I feel intimidated and honored to work with these experts. You should read their full biographies elsewhere in this site.

If you have Friday mornings open, and need help with your genealogy or DNA testing, do drop in! 🙂

We are open 9:00 am to 1:00 pm.

The FHC 3rd Shift


Are you having trouble doing genealogy because you have a day job?
Are you having trouble doing genealogy because your spouse runs the T-V all evening?

I am retired now, but I used to work “8 to 5”! The only time I had for genealogy was nights or weekends. And weekends was for chores and outdoor activities. So I began to come to the Monterey Family History Center on Tuesday evening on the way home from work. I came almost every Tuesday for a while and pretty soon, my tree began to blossom. You can see some of it in the halls of the FHC now.

Then my wife got jealous, and she began to come with me. She soon had her ancestors into the 1600’s in Croatia!

We had computers at home. The reason we came to the FHC was for personal help, for ideas, for films, books, and to use subscription web sites that we couldn’t afford at home.

The FHC “third shift” is for working people! 🙂

Open Tuesday and Wednesday 4:00 pm to 7:30 pm.

Genealogical Standouts


Do you want to be the one who stands out at your next family reunion? You can be by finding the most sources to prove that Uncle Jack really was a scoundrel. You could be the one with the only “printed” family tree. You could be the only one who knows the difference between autosomal and mitochondrial DNA. Just imagine the look on your cousins face when you name the family ancestors who fought in the American Revolutionary War, or when you announce that there was a witch in the family! (and can prove it.)

If you need help finding your ancestors, your local Monterey Family History Center is one place to start. There are resources, books, films, computers, free web sites, and people just waiting to help you get you ahead of the pack.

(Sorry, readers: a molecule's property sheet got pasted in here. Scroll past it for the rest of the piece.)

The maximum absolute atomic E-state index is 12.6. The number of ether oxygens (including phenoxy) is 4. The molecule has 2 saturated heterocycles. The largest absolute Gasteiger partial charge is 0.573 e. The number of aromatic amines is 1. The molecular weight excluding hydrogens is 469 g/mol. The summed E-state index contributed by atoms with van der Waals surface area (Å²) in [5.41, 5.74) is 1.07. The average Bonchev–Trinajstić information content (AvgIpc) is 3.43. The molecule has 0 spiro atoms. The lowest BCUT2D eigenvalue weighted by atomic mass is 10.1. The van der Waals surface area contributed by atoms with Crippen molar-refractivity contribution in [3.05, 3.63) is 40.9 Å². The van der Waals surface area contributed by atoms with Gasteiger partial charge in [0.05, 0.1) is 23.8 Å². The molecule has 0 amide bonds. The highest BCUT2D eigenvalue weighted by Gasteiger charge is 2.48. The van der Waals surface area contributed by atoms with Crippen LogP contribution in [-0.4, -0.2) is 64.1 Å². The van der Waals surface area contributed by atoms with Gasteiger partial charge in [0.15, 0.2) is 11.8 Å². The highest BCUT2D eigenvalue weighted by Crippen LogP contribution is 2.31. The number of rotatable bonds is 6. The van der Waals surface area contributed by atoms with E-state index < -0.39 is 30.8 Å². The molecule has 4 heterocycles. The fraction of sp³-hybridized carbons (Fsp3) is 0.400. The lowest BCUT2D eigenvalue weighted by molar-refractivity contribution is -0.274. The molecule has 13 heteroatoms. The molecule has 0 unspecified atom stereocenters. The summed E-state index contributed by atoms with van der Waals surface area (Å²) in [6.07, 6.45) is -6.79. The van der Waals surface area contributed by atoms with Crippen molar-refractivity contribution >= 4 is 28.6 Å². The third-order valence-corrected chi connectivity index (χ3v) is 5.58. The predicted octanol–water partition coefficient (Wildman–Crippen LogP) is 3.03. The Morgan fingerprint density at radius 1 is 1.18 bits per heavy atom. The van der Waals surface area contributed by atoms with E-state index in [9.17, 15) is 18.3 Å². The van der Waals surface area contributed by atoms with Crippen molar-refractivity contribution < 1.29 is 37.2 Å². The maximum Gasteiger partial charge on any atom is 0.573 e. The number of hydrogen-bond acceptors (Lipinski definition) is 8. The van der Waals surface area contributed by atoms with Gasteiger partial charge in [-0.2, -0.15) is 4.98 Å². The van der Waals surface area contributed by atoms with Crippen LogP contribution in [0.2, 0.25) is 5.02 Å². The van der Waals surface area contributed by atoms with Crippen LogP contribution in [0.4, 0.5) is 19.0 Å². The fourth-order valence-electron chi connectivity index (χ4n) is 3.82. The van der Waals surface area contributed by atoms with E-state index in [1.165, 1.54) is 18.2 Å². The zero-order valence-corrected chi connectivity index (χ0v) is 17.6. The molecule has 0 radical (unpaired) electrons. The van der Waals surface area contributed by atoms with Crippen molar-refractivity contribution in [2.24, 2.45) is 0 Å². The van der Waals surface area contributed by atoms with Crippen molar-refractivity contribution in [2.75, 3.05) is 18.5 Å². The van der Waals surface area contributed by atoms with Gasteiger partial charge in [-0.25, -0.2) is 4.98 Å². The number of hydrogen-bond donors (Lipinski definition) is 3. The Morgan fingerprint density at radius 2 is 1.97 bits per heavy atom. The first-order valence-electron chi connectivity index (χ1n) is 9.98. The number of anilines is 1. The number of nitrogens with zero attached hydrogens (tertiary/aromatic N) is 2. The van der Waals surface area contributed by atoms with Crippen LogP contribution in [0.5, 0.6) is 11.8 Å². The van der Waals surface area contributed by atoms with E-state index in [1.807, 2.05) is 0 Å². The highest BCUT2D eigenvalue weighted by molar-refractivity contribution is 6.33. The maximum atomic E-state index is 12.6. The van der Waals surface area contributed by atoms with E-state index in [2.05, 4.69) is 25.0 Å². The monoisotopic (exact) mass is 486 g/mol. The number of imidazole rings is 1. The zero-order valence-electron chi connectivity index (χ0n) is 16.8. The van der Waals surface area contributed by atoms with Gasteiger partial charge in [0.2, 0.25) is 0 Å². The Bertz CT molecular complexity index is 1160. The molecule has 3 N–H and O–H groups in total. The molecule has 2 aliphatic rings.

The only thing is…. you have to come to them, they don’t do webinars.

Hours:

  • Tuesday and Wednesday. 9:00 am to 7:30 pm
  • Friday. 9:00 am to 1:00 pm
  • 2nd Saturday of month. 11:00 am to 3:00 pm
  • DNA Sig, 2nd Saturday of month. 10:00 am
  • Write your history group. 3rd Wednesday 2:00 pm

FHC has new hours

The Monterey FHC has made a minor change in it’s hours.

On Tuesdays and Wednesdays the FHC is now open from 9:00 am to 7:30 pm. You can come straight from work to the FHC, do some research and still get home for dinner! Hours on other days remain the same as before.

Remember, they have 11 free subscription sites available. These are accounts that would cost you money at home are free inside the FHC.

See FHC Page for more information and location.

FamilySearch will Discontinue Microfilm Distribution, Soon

On Monday of this week, FamilySearch in Salt Lake City announced that they will soon stop distributing microfilms and fiche. We all knew this would happen eventually, but I for sure didn’t expect it to happen this soon. The last day to order microfilm will be August 31, 2017.

FamilySearch has made significant progress in the digitization of its vast collection of microfilm, making access to records easier than ever. This progress, coupled with changes in the microfilm industry, have made it possible and necessary to discontinue microfilm distribution services.

FamilySearch has now digitally reproduced the bulk of its microfilm collection, with over 1.5 billion images available online. The digitization of remaining microfilms is expected to be completed by 2020. The most requested collections are already available digitally, and all new records are being preserved using digital camera equipment.

Brass tacks:
• you can order films for the next 2 months, until Sept 1
• you can view recently ordered films for 90 days, last day Dec 1
• dinner party to celebrate Dec 7
• the locally stored films will remain here, for now.

This is not the end of the world. Most of the films are already digitized and online. Viewing a digitized “film” online is just like viewing a film, except you don’t turn a crank, you click a mouse button. It is true, scanning through an online film isn’t that fun, but truthfully, neither was hunching over a film reader.

What is good about the online versions is that they are slowly being indexed too! Indexing takes longer than simply copying the film to disk. And spelling errors in the indexes will require that you “crank” the “film” anyway.

There is a gap -> new records are being digitized now using cameras. They estimate the last films won’t be online until 2020. That means some old, not-so-popular films won’t be viewable anywhere for 2+ years. I assume FamilySearch has figured out the order to process films that will have the smallest impact on the fewest people. But if you are concerned, and are reading this now, don’t delay any longer. Order that film soon!

Different History Centers will have different return schedules. Local leaders will manage their collections on loan from FamilySearch and determine when to return films that are already published online. Since we have facilities here to handle storage, it is thought that we will be keeping our rather large library here locally for some time. But that time is unknown.